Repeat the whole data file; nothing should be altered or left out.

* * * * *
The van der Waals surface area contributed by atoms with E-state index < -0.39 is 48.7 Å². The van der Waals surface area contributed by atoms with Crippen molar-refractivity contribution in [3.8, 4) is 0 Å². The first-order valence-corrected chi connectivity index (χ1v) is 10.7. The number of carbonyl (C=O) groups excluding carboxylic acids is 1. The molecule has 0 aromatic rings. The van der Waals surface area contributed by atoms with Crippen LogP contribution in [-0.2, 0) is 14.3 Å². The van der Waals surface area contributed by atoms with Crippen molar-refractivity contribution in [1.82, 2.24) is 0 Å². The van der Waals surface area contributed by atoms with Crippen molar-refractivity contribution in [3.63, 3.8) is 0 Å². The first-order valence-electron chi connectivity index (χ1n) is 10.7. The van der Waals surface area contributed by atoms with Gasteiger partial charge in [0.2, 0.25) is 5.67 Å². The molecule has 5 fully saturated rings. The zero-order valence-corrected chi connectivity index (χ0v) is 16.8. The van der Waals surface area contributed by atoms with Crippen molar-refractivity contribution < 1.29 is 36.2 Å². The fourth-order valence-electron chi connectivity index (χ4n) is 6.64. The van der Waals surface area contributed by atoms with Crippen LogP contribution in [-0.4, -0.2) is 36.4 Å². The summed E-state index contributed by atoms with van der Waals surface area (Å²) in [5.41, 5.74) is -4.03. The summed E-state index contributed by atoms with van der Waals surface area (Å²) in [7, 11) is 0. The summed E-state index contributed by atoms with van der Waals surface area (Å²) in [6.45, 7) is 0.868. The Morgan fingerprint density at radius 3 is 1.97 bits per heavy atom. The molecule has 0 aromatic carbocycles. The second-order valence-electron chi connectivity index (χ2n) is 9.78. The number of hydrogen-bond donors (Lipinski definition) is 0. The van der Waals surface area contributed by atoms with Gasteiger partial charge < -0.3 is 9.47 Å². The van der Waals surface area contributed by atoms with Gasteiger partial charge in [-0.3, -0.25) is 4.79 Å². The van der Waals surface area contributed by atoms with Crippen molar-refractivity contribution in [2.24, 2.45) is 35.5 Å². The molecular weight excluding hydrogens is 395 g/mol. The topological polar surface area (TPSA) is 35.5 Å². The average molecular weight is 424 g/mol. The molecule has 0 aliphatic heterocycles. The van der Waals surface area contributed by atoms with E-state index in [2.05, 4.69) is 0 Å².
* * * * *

The van der Waals surface area contributed by atoms with E-state index < -0.39 is 48.7 Å². The van der Waals surface area contributed by atoms with Crippen molar-refractivity contribution in [3.8, 4) is 0 Å². The first-order valence-corrected chi connectivity index (χ1v) is 10.7. The number of carbonyl (C=O) groups excluding carboxylic acids is 1. The molecule has 0 aromatic rings. The van der Waals surface area contributed by atoms with Crippen LogP contribution in [-0.2, 0) is 14.3 Å². The van der Waals surface area contributed by atoms with Crippen molar-refractivity contribution in [1.82, 2.24) is 0 Å². The van der Waals surface area contributed by atoms with Crippen molar-refractivity contribution in [3.63, 3.8) is 0 Å². The first-order valence-electron chi connectivity index (χ1n) is 10.7. The van der Waals surface area contributed by atoms with Gasteiger partial charge in [0.2, 0.25) is 5.67 Å². The molecule has 5 fully saturated rings. The zero-order valence-corrected chi connectivity index (χ0v) is 16.8. The van der Waals surface area contributed by atoms with Crippen molar-refractivity contribution < 1.29 is 36.2 Å². The fourth-order valence-electron chi connectivity index (χ4n) is 6.64. The van der Waals surface area contributed by atoms with Crippen LogP contribution in [-0.4, -0.2) is 36.4 Å². The summed E-state index contributed by atoms with van der Waals surface area (Å²) in [5.41, 5.74) is -4.03. The summed E-state index contributed by atoms with van der Waals surface area (Å²) in [7, 11) is 0. The summed E-state index contributed by atoms with van der Waals surface area (Å²) in [6.45, 7) is 0.868. The Morgan fingerprint density at radius 3 is 1.97 bits per heavy atom. The molecule has 0 aromatic carbocycles. The second-order valence-electron chi connectivity index (χ2n) is 9.78. The number of hydrogen-bond donors (Lipinski definition) is 0. The van der Waals surface area contributed by atoms with Gasteiger partial charge < -0.3 is 9.47 Å². The van der Waals surface area contributed by atoms with Gasteiger partial charge in [-0.3, -0.25) is 4.79 Å². The van der Waals surface area contributed by atoms with Crippen molar-refractivity contribution in [2.24, 2.45) is 35.5 Å². The molecular weight excluding hydrogens is 395 g/mol. The topological polar surface area (TPSA) is 35.5 Å². The average molecular weight is 424 g/mol. The molecule has 0 aliphatic heterocycles. The van der Waals surface area contributed by atoms with E-state index in [2.05, 4.69) is 0 Å².